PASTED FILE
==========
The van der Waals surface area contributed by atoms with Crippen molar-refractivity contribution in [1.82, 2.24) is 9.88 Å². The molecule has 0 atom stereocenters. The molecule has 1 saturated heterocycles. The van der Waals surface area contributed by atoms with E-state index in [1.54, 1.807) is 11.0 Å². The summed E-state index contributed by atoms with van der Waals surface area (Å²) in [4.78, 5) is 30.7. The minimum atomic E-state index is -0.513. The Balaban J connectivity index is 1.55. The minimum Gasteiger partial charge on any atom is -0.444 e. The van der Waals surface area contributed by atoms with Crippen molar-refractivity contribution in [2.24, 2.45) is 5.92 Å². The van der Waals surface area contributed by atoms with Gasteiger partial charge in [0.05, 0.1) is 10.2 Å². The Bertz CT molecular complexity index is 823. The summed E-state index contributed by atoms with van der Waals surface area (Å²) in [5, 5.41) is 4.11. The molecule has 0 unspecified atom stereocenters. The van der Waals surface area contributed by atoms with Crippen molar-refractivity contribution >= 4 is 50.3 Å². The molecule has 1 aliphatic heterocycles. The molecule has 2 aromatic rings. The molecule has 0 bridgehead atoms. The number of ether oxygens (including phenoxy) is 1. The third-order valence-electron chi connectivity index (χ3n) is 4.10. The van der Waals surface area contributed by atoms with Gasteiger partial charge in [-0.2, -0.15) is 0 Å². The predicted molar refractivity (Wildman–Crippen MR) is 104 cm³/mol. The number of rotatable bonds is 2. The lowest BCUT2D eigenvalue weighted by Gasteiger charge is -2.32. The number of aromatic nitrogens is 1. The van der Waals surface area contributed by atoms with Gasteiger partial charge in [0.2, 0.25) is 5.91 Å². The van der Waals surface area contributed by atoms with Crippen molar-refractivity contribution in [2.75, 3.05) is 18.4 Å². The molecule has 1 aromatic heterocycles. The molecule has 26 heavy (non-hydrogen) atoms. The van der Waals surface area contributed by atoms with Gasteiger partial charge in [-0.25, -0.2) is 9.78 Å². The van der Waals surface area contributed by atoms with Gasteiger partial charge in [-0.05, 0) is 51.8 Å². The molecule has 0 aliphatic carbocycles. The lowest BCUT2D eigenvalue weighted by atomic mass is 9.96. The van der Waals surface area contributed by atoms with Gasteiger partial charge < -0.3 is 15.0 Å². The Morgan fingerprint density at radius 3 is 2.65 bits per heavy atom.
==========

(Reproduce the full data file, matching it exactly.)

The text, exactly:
The van der Waals surface area contributed by atoms with Crippen molar-refractivity contribution in [1.82, 2.24) is 9.88 Å². The molecule has 0 atom stereocenters. The molecule has 1 saturated heterocycles. The van der Waals surface area contributed by atoms with E-state index in [1.54, 1.807) is 11.0 Å². The summed E-state index contributed by atoms with van der Waals surface area (Å²) in [4.78, 5) is 30.7. The minimum atomic E-state index is -0.513. The Balaban J connectivity index is 1.55. The minimum Gasteiger partial charge on any atom is -0.444 e. The van der Waals surface area contributed by atoms with Crippen molar-refractivity contribution in [2.24, 2.45) is 5.92 Å². The van der Waals surface area contributed by atoms with Gasteiger partial charge in [0.05, 0.1) is 10.2 Å². The Bertz CT molecular complexity index is 823. The summed E-state index contributed by atoms with van der Waals surface area (Å²) in [5, 5.41) is 4.11. The molecule has 0 unspecified atom stereocenters. The van der Waals surface area contributed by atoms with Crippen molar-refractivity contribution >= 4 is 50.3 Å². The molecule has 1 aliphatic heterocycles. The molecule has 2 aromatic rings. The molecule has 0 bridgehead atoms. The number of ether oxygens (including phenoxy) is 1. The third-order valence-electron chi connectivity index (χ3n) is 4.10. The van der Waals surface area contributed by atoms with Gasteiger partial charge in [-0.2, -0.15) is 0 Å². The predicted molar refractivity (Wildman–Crippen MR) is 104 cm³/mol. The number of rotatable bonds is 2. The lowest BCUT2D eigenvalue weighted by Gasteiger charge is -2.32. The number of aromatic nitrogens is 1. The van der Waals surface area contributed by atoms with Gasteiger partial charge in [0.2, 0.25) is 5.91 Å². The van der Waals surface area contributed by atoms with Crippen molar-refractivity contribution in [2.75, 3.05) is 18.4 Å². The molecule has 1 aromatic heterocycles. The molecule has 26 heavy (non-hydrogen) atoms. The van der Waals surface area contributed by atoms with Gasteiger partial charge in [-0.25, -0.2) is 9.78 Å². The van der Waals surface area contributed by atoms with Gasteiger partial charge in [-0.05, 0) is 51.8 Å². The molecule has 0 aliphatic carbocycles. The lowest BCUT2D eigenvalue weighted by atomic mass is 9.96. The van der Waals surface area contributed by atoms with Gasteiger partial charge < -0.3 is 15.0 Å². The Morgan fingerprint density at radius 3 is 2.65 bits per heavy atom.